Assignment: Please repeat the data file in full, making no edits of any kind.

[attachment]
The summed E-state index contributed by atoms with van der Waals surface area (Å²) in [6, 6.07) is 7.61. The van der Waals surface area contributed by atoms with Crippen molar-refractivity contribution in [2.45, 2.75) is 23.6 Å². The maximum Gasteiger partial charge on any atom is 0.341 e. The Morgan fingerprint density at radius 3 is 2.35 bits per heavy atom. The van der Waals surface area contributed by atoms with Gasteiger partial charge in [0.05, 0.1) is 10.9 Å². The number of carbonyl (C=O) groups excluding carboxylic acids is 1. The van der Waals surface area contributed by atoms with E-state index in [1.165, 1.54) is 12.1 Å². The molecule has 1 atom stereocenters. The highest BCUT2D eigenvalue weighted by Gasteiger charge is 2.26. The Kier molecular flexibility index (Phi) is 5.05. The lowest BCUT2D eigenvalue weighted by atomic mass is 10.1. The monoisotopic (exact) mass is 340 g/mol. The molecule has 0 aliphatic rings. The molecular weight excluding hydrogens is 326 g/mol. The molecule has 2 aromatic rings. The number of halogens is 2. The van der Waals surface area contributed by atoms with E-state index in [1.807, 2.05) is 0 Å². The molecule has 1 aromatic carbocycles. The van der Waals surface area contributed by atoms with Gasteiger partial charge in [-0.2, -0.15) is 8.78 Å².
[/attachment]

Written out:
The summed E-state index contributed by atoms with van der Waals surface area (Å²) in [6, 6.07) is 7.61. The van der Waals surface area contributed by atoms with Crippen molar-refractivity contribution in [2.45, 2.75) is 23.6 Å². The maximum Gasteiger partial charge on any atom is 0.341 e. The Morgan fingerprint density at radius 3 is 2.35 bits per heavy atom. The van der Waals surface area contributed by atoms with Gasteiger partial charge in [0.05, 0.1) is 10.9 Å². The number of carbonyl (C=O) groups excluding carboxylic acids is 1. The van der Waals surface area contributed by atoms with E-state index in [1.165, 1.54) is 12.1 Å². The molecule has 1 atom stereocenters. The highest BCUT2D eigenvalue weighted by Gasteiger charge is 2.26. The Kier molecular flexibility index (Phi) is 5.05. The lowest BCUT2D eigenvalue weighted by atomic mass is 10.1. The monoisotopic (exact) mass is 340 g/mol. The molecule has 0 aliphatic rings. The molecular weight excluding hydrogens is 326 g/mol. The molecule has 2 aromatic rings. The number of halogens is 2. The van der Waals surface area contributed by atoms with E-state index in [1.807, 2.05) is 0 Å². The molecule has 1 aromatic carbocycles. The van der Waals surface area contributed by atoms with Gasteiger partial charge in [-0.2, -0.15) is 8.78 Å².